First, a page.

Nagahisa file photo [18179]


Given NameNagahisa
HouseImperial House of Japan
Born19 Feb 1910
Died4 Sep 1940


ww2dbasePrince Nagahisa was born to Prince Naruhisa, head of the Kitashirakawa branch of the Japanese Imperial family, and Fusako, the Princess Kane. In 1923, when his father passed away in France in 1923, he became the head of Kitashirakawa. In 1931, he graduated from the Japanese Army Academy and became a junior artillery officer. In 1935, he married Sachiko Tokugawa, the daughter of Baron Yoshikuni Tokugawa; they would have one son and one daughter. He was promoted to the rank of lieutenant in 1936. Upon graduating from the Army Staff College in 1939, he was promoted to the rank of captain; later in the same year, he was assigned to Japanese Army's North China Area Army. Prince Nagahisa of Kitashirakawa died in an airplane crash in Sep 1940 at Zhangjiakou in Japanese puppet state of Mengjiang in northern China, becoming the first member of the Japanese Imperial family to be killed in WW2. He was awarded the Grand Cordon of the Order of the Chrysanthemum posthumously along with a promotion to the rank of major.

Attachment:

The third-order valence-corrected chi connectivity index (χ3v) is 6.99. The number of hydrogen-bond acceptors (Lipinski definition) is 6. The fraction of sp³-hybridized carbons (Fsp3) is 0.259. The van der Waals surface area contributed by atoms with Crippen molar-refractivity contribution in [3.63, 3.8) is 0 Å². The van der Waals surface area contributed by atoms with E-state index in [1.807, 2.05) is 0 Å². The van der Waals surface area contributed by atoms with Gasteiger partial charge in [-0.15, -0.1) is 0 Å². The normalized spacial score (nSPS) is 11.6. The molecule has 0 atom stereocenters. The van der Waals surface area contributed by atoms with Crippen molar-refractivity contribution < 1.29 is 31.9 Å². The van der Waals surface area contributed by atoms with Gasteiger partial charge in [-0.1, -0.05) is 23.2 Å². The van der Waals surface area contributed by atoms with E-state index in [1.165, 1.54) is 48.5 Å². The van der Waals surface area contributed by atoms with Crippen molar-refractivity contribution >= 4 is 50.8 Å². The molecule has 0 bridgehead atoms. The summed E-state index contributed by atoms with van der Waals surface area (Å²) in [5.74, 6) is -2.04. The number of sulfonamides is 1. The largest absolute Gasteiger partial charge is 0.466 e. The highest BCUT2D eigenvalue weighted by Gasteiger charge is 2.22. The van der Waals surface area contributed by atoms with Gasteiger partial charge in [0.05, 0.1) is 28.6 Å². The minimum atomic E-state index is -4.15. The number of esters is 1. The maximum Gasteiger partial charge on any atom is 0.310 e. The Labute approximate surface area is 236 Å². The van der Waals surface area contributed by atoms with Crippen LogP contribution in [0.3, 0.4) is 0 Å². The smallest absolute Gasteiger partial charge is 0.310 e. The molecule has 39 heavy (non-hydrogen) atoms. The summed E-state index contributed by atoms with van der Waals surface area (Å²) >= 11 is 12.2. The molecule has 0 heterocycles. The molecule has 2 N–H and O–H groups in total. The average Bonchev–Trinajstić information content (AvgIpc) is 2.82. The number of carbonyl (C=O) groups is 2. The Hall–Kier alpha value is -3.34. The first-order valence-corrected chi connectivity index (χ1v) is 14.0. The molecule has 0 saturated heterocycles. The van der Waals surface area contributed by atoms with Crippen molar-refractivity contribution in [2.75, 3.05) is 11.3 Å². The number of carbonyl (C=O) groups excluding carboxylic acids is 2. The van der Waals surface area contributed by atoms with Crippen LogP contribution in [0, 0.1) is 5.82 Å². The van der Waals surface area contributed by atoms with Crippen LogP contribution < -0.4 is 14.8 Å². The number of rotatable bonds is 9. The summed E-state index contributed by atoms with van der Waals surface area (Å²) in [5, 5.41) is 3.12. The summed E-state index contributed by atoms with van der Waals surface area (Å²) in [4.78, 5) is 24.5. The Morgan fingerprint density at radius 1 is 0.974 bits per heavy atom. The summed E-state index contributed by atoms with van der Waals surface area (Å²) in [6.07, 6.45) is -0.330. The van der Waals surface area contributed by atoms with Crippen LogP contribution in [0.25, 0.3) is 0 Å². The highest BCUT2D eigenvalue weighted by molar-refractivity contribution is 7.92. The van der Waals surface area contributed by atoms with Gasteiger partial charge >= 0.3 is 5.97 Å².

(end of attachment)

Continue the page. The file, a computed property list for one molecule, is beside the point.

ww2dbaseSource: Wikipedia

Last Major Revision: May 2013

Nagahisa Interactive Map


Portrait of Prince Nagahisa, late 1920sWedding photo of Prince Nagahisa and Sachiko Tokugawa, 26 Apr 1935Japanese Princes Takamatsu, Mikasa, Asaka, Takahiko of Asaka, and Kitashirakawa and Korean Princes Yi Un, Yi Geon, and Yi U at the Yasukuni Shrine in Tokyo, Japan, Oct 1938

Nagahisa Timeline

19 Feb 1910 Prince Nagahisa was born.
26 Oct 1931 Prince Nagahisa was awarded the Grand Cordon of the Order of the Paulownia Flowers.
25 Apr 1935 Prince Nagahisa married Sachiko Tokugawa.
2 May 1937 Prince Nagahisa's son Prince Michihisa was born.
13 Nov 1939 Prince Nagahisa's daughter Princess Hatsuko was born.
4 Sep 1940 Prince Nagahisa passed away in an airplane crash at Kalgan (now Zhangjiakou) in Japanese puppet state of Mengjiang in northern China.
5 Sep 1941 A song in mourning of Prince Nagahisa was released in Japan. The music was composed by Yuji Koseki, the lyrics were written by Count Yoshinori Futara, and it was performed by popular singer Akiko Futaba and veteran Takeo Ito.
4 Oct 1959 Prince Nagahisa was enshrined at the Yosukuni Shrine in Tokyo, Japan.

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Portrait of Prince Nagahisa, late 1920s
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